City zoning law doesn't mention shelter

June 29, 2003|by ANDREW SCHOTZ

Hagerstown's zoning law does not mention homeless shelters.

The city's interpretation of the Religious Effort to Assist and Care for the Homeless (REACH) cold weather shelter is that it's an "accessory use" to a church.

Without a permanent home, the shelter rotates among the local synagogue and several churches, staying two weeks at each place.

An accessory use is defined in the zoning code as "A use or structure on the same lot or adjacent lot under the same ownership with and of a nature customarily incidental and subordinate to the principle use or structure."

Stephen R. Bockmiller, a zoning administrator for the city, said it is not a perfect fit, but a shelter and a church go together because of the "good deeds" and aid they each offer.


"Part of our job is to fill in the gaps" in the zoning code, he said.

REACH proposed buying a building at 35 E. Washington St. for a permanent shelter. However, a shelter would not be a listed use at that property, Hagerstown Planning Director Kathy Maher said.

Instead, REACH appears set to move permanently into the former Cannon Shoe Factory on West Franklin Street after working out a deal on Wednesday with Christ's Reformed Church, which owns the building, REACH Director Terri Baker said.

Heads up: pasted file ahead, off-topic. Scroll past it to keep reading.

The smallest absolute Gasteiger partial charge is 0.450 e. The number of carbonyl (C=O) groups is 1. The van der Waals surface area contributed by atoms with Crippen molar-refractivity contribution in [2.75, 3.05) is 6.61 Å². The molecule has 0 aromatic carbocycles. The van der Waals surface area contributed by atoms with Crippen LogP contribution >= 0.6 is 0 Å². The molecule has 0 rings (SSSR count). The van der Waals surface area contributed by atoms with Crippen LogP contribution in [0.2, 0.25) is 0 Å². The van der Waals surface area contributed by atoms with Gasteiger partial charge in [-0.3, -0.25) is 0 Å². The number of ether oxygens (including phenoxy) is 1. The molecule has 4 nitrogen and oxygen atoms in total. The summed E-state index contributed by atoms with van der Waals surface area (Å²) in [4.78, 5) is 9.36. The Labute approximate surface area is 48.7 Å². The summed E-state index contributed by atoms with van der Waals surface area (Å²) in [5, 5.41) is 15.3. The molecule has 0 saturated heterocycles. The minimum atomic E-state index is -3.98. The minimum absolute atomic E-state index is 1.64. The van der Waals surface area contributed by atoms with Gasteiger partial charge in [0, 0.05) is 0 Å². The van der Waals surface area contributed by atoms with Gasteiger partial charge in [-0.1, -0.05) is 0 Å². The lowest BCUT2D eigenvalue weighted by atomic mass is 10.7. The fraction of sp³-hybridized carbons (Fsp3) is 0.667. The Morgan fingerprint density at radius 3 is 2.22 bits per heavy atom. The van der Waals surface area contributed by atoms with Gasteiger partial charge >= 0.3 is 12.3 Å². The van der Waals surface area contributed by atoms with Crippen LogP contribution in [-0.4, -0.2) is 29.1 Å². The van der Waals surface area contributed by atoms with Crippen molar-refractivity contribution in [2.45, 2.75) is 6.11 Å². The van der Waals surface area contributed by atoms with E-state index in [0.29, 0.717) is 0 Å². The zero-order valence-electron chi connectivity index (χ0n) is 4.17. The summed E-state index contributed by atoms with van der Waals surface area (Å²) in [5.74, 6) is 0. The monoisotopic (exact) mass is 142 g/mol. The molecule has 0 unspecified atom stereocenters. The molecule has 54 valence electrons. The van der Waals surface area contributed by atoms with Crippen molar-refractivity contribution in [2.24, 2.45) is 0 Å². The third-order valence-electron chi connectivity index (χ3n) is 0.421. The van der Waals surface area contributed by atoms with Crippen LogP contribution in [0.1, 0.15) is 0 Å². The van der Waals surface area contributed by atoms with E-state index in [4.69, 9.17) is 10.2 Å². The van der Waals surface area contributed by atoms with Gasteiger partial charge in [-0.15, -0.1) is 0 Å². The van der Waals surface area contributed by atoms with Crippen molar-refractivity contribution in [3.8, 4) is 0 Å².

Last week, David Jordan, executive director of Washington County Community Action Council, pored through a copy of the zoning law, searching for a commercial zone permitted use that would cover shelters.

He settled on "Hospitals, sanitoriums or charitable institutions for human care and the treatment of noncontagious diseases and nursing homes."

However, Maher said the zoning law is "very specific. If it's not listed, it's not permitted."

Besides, in the newest version of the zoning code, which was amended April 24, the last phrase was removed.

The new definition, she said, is "Hospitals and nursing and residential care facilities."

Maher said recent talk about the REACH shelter has led city officials to consider whether a shelter should be specifically defined in the code.

"It has brought up an issue that needs to be discussed," she said.

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